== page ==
In our latest adventure, Jace and I head to the Las Vegas Strip to see flamingos and then to Town Square to play on the jungle gym.
Today was Jace’s six-month birthday. Only a baby’s age is measured in months, and then only up to a one year (I will never call my child a 14-month old. He will simply be 1).
Despite the special day, we had a pretty ordinary day for the little monkey. We started the day with a routine followup with a doctor. We stopped by work at Mandalay Bay to pick up a few things from my locker. We went to Target and spent a filthy amount of money on baby-related items.
Jace at six months is a funny, curious, gibberish-talking, round mound of infant. He is starting to take in the world around him. He pets (pulls the fur) of his dog, Ace. His interest level in any object starts and stops at ‘will this fit in my mouth’. He has two little teeth and big hair.
He has started to eat solid foods, as long as you loosely define the word solid. It’s mainly oatmeal or vegetables that are smashed into a fine sauce. He is a sloppy eater who enjoys the splatter of an uncovered sneeze with a mouth full of veggie sauce.
Me, with Jace at six months? That’s a different story. I’ve had to learn a lot more patience and a lot more planning. I have my son every day by myself. I have to plan ahead for what errands to run and which ones to skip until a different time.
Jace is still a little too small to ride in shopping carts and a little too heavy to haul around in his car seat. A lot of places I end up putting the car seat in the shopping cart, which leaves little room for actual shopping.
I have to try to take a nap when he takes a nap or go to work on less than five hours of sleep. I do more laundry, more dishes and clean up more messes than I ever have.
Yet, I’m encouraged by what is coming. He is working on sitting up which is a precursor to crawling and leads to walking. His mobility, as I am told, will lead to a lot less carrying him but a lot more WATCHING him as he finds trouble everywhere he goes.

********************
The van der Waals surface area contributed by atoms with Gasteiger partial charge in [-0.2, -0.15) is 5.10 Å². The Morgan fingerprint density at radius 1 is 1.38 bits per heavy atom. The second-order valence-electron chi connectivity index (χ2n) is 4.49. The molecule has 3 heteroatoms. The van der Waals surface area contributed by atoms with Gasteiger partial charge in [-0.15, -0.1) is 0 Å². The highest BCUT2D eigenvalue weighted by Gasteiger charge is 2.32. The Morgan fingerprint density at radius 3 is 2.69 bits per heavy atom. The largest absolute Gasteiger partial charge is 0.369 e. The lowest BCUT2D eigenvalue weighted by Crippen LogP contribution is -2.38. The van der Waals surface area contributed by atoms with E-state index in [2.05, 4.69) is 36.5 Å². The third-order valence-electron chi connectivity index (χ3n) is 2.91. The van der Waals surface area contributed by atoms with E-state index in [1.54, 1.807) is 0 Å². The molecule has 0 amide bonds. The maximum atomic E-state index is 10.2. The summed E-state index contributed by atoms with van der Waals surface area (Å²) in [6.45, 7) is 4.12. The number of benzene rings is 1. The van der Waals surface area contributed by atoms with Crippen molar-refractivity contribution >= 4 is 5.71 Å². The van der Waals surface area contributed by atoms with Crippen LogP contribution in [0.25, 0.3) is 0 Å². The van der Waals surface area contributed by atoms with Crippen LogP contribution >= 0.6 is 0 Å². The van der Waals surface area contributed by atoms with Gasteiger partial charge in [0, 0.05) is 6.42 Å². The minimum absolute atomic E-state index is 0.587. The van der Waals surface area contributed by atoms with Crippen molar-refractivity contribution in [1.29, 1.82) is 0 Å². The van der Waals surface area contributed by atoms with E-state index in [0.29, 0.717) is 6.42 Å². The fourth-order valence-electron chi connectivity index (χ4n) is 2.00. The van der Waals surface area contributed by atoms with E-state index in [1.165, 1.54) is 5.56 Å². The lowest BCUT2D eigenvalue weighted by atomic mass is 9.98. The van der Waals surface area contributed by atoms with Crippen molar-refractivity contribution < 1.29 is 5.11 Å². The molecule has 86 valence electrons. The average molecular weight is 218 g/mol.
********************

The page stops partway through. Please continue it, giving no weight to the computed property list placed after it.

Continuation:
In May, Jace will be taking his first commercial plane ride to Kansas City and Iowa. He will be 10 1/2 months old. I took my first commercial plane ride in 1992 as a student sports information assistant with the Northern Iowa women’s basketball team to play Southwest Missouri State. I was 23 years old.
Jace is a great kid, and I am truly blessed to have him. I spend all of my time now trying to find ways to make his life better each day. As every parent knows, I will probably spend the rest of my life working on that.
Happy 6-month birthday, Jace.
The year 2014 will definitely be one of the biggest roller coasters of my life.
I started the year out intentionally unemployed, as I had taken a buyout from my dead end job at a previous company so I could get back to working as an entrepreneur. My ex-girlfriend was pregnant with my child. My new dog, Ace, was shredding everything he could get his teeth and claws on.
I even found this amazing inspiration video that I loved watching over and over.
I was setting myself up for a great year.
Pregnancy is hard on women, hard on couples. It is especially hard when the couple is not actually together. They are just two people having a child together.
To say those last seven months of pregnancy were challenging was a gross understatement. There were times when I was threatened that I would never see my child. That he wouldn’t have my last name. There were times when I thought we were going to have to go Family Court to settle things.